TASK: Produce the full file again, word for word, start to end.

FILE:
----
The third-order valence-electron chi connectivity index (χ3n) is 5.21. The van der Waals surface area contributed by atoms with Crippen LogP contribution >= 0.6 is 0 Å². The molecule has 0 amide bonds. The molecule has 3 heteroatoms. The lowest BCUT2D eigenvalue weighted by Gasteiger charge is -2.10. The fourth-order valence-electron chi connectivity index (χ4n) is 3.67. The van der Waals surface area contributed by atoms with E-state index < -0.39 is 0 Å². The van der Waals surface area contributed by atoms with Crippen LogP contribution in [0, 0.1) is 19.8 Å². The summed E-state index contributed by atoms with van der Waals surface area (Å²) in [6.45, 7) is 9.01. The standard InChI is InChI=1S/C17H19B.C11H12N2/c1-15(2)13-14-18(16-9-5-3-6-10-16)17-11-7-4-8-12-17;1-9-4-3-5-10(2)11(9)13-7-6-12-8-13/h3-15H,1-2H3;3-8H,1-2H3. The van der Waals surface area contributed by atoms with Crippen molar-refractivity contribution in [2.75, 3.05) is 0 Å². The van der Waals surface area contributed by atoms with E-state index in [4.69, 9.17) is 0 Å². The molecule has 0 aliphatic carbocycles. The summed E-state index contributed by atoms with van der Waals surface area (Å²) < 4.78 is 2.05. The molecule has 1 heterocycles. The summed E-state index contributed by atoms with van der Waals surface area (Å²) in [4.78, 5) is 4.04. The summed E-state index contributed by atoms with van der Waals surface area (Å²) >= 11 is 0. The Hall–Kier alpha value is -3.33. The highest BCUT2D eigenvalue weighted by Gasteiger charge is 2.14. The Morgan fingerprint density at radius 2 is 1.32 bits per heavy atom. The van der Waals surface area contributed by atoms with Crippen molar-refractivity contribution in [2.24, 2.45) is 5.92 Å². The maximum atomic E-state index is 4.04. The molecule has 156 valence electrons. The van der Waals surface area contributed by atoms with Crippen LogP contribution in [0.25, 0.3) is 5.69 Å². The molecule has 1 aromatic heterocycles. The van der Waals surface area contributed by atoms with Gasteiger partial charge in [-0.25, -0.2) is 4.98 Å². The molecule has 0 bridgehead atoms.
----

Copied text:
The third-order valence-electron chi connectivity index (χ3n) is 5.21. The van der Waals surface area contributed by atoms with Crippen LogP contribution >= 0.6 is 0 Å². The molecule has 0 amide bonds. The molecule has 3 heteroatoms. The lowest BCUT2D eigenvalue weighted by Gasteiger charge is -2.10. The fourth-order valence-electron chi connectivity index (χ4n) is 3.67. The van der Waals surface area contributed by atoms with E-state index < -0.39 is 0 Å². The van der Waals surface area contributed by atoms with Crippen LogP contribution in [0, 0.1) is 19.8 Å². The summed E-state index contributed by atoms with van der Waals surface area (Å²) in [6.45, 7) is 9.01. The standard InChI is InChI=1S/C17H19B.C11H12N2/c1-15(2)13-14-18(16-9-5-3-6-10-16)17-11-7-4-8-12-17;1-9-4-3-5-10(2)11(9)13-7-6-12-8-13/h3-15H,1-2H3;3-8H,1-2H3. The van der Waals surface area contributed by atoms with Crippen molar-refractivity contribution in [2.75, 3.05) is 0 Å². The van der Waals surface area contributed by atoms with E-state index in [4.69, 9.17) is 0 Å². The molecule has 0 aliphatic carbocycles. The summed E-state index contributed by atoms with van der Waals surface area (Å²) < 4.78 is 2.05. The molecule has 1 heterocycles. The summed E-state index contributed by atoms with van der Waals surface area (Å²) in [4.78, 5) is 4.04. The summed E-state index contributed by atoms with van der Waals surface area (Å²) >= 11 is 0. The Hall–Kier alpha value is -3.33. The highest BCUT2D eigenvalue weighted by Gasteiger charge is 2.14. The Morgan fingerprint density at radius 2 is 1.32 bits per heavy atom. The van der Waals surface area contributed by atoms with Crippen molar-refractivity contribution in [2.24, 2.45) is 5.92 Å². The maximum atomic E-state index is 4.04. The molecule has 156 valence electrons. The van der Waals surface area contributed by atoms with Crippen LogP contribution in [0.25, 0.3) is 5.69 Å². The molecule has 1 aromatic heterocycles. The van der Waals surface area contributed by atoms with Gasteiger partial charge in [-0.25, -0.2) is 4.98 Å². The molecule has 0 bridgehead atoms.